Before starting the disassembly process I should note that I purchased my rebuild kit from NAPA. Each part/component is labeled numerically from 1-90 and you can essentially look at these numbers as steps to follow during disassembly. The parts diagram that came with my rebuild kit can be found here. As always, take plenty of photos during the disassembly process.
I personally recommend avoiding the rebuilt/re-manufactured carburetors sold on Ebay and Amazon. With that being said, I did purchase a dirt cheap re-manufactured unit to use for spare parts. Rebuild kits often don't come with things like jets, throttle-positioner or any of the electrical parts on the carburetor. These parts can (and do) wear out and some of them are either impossible to find, discontinued by Toyota or cost a fortune. As evidence of why you should avoid replacing a factory carburetor with a cheap Ebay/Amazon remanufactured unit, the bowl cover and bowl on the one I purchased were either improperly machined or warped as they did not mate up flush. Had I used it as a replacement I would have probably been plagued by a vacuum leak that would have been a headache to track down.
Step 1: Remove choke cover, fuel cutoff and bowl vent assemblies
These three electrical components are circled in green in the image below. In some cases the choke cover has pop-rivets, but mine was held in place with three screws. If yours is riveted, the NAPA kit will come with three replacement rivets. All three components will have gaskets.
Step 2: Remove Throttle Positioner
The throttle positioner stem has a small retaining clip circled in green below. Remove this clip then pop the stem pin out of the hole in the lever-arm.
Then proceed to remove the screws holding the throttle-positioner in place:
Step 3: Remove Choke-breaker diaphragm assembly
The diaphragm on my carburetor was pretty well stuck to the choke-breaker cover and since I was going to be replacing it, i just cut the diaphragm. The spring can be seen inside (save this spring).
Next proceed to remove the small clip that holds the yellow plastic inner/outer bushings and spring on the choke-breaker diaphragm stem. The go ahead and remove the stem from the choke housing:
Photo of the choke housing with the above steps accomplished:
Step 4: Remove secondary metering needle assembly
Start by removing the screw that holds the assembly in place (near top of carburetor):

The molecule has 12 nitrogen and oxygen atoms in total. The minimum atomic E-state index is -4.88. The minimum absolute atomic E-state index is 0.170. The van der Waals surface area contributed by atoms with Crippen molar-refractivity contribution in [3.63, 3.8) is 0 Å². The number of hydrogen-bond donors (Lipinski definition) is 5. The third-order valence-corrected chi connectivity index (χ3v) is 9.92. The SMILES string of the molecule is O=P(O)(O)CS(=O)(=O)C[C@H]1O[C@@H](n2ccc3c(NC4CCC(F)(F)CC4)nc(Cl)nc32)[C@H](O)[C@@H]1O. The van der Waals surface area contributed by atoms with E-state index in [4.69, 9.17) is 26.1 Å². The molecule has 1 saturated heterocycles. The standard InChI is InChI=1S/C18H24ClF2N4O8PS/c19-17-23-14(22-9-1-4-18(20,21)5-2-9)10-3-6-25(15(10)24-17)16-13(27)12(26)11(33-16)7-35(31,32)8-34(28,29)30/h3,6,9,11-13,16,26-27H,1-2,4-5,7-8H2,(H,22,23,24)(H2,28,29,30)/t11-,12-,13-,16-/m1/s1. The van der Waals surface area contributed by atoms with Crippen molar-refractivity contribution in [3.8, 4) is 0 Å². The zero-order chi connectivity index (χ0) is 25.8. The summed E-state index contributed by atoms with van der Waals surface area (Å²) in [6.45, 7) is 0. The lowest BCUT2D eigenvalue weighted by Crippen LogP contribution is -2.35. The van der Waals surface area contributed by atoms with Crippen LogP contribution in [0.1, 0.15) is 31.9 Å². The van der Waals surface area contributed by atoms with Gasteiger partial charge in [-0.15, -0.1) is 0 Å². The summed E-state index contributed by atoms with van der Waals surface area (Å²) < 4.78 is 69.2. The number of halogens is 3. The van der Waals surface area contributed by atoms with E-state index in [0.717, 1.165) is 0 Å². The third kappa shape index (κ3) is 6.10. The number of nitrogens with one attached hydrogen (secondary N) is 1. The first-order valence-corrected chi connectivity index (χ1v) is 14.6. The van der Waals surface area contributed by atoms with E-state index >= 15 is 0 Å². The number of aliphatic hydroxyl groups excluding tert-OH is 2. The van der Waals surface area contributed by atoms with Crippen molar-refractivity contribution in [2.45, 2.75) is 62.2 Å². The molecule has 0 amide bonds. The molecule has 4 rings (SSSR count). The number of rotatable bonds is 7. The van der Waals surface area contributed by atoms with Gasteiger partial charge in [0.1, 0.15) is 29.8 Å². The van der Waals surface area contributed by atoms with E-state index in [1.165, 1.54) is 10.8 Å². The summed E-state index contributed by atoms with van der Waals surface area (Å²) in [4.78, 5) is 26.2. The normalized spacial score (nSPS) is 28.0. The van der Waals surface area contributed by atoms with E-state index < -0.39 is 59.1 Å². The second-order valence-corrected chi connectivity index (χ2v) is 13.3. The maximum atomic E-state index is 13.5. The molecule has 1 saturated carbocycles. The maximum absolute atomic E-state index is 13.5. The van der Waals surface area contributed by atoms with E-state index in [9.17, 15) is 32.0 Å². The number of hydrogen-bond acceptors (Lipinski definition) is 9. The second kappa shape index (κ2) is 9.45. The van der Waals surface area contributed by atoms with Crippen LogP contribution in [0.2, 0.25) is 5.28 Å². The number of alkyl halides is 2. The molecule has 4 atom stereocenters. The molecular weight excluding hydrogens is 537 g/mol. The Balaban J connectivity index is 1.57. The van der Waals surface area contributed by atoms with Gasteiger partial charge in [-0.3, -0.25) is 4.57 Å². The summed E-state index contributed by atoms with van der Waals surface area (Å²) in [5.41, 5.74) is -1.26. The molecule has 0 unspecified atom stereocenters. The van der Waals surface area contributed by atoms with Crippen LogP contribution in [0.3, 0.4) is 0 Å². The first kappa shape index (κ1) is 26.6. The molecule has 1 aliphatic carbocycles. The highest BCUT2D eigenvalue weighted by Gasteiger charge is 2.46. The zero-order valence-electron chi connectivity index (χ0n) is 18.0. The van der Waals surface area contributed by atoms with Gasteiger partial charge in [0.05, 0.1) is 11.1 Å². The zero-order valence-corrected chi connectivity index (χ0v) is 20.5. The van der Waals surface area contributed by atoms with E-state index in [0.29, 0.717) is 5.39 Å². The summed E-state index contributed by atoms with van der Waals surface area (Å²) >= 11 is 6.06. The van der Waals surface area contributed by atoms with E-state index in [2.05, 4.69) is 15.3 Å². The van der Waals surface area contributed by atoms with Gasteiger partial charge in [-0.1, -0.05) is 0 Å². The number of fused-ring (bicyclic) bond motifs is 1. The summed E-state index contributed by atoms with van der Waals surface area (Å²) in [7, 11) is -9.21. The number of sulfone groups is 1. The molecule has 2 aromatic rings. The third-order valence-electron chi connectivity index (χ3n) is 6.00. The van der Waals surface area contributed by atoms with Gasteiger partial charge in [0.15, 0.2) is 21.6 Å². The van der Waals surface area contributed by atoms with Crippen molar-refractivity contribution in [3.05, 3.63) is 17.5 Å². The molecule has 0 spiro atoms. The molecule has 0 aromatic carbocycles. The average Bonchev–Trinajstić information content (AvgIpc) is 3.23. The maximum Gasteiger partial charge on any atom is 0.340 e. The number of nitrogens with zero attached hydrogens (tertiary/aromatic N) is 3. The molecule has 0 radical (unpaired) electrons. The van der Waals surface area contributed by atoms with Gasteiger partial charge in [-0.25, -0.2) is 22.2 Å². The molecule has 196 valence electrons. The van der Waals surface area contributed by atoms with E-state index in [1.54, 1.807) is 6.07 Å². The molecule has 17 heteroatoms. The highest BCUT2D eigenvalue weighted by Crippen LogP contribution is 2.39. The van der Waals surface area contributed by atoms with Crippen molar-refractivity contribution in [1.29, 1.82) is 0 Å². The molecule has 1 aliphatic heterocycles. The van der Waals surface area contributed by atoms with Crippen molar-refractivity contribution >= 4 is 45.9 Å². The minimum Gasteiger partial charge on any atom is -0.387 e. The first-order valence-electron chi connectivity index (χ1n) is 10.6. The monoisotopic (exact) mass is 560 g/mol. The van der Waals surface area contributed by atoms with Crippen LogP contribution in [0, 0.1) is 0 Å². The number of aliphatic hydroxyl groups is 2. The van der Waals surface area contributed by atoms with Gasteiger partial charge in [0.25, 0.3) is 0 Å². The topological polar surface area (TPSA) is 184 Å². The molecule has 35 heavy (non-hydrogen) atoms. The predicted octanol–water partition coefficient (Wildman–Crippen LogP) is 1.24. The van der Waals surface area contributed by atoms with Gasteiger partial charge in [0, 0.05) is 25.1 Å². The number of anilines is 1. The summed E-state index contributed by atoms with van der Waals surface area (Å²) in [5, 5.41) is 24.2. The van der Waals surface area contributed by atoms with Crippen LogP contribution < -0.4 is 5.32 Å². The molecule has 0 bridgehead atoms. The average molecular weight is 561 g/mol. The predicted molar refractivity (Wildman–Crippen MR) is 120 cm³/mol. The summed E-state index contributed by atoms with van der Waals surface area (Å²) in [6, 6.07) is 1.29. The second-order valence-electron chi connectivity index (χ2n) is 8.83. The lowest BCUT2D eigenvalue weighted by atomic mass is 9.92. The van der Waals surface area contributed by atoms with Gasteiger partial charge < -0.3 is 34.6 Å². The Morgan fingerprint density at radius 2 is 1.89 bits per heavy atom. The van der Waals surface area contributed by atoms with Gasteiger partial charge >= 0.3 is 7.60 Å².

Then remove the assembly:
Step 5: Remove fuel union
Start by removing the screw that holds the fuel-union bracket:
Then use a 17mm wrench to remove the union, bolt and two gaskets:
Step 6: Remove bowl-cover assembly
First remove the two clips that hold the link arms going to both air valve plates on the top of the bowl cover assembly:
Then remove the remaining screws and lock washers holding the bowl-cover assembly to the bowl. One screw is recessed in between the 2 butterfly air valves and one was already removed when we removed the fuel union. My particular carburetor was missing one screw prior to disassembly.
Then remove the bowl-cover assembly from the bowl. (Note the presence of a gasket stuck to the bowl cover assembly. ):
Step 7: Remove the float and needle + seat assemblies
The float is hinged to the bowl cover assembly by means of of a pin which comes out easily:
Remove the needle...
...then the seat (mine was stuck pretty good, but the rebuild kit has a replacement so I didn't worry about gouging it with vise-grips ...
Seat with gasket removed:
While we are at it, go ahead and remove the power-piston (which is spring loaded and held in place with a screw and retainer.)
Step 8: Remove the primary and secondary venturis
Both are tightly held in place with shims. You may have to gently pry upwards with a screw drive to wiggle them loose. The shim for the secondary venturi is shown below:
Here is the secondary venturi with a small o-ring on one end. The primary venturi comes out in a similar manner and also has an o-ring. On a side note, my rebuild kit didn't come with replacement o-rings for the venturis but I was able to purchase two of the same size from NAPA.
Step 9: Jets and power valve
Remove the plastic metering-needle guide from the bowl assembly: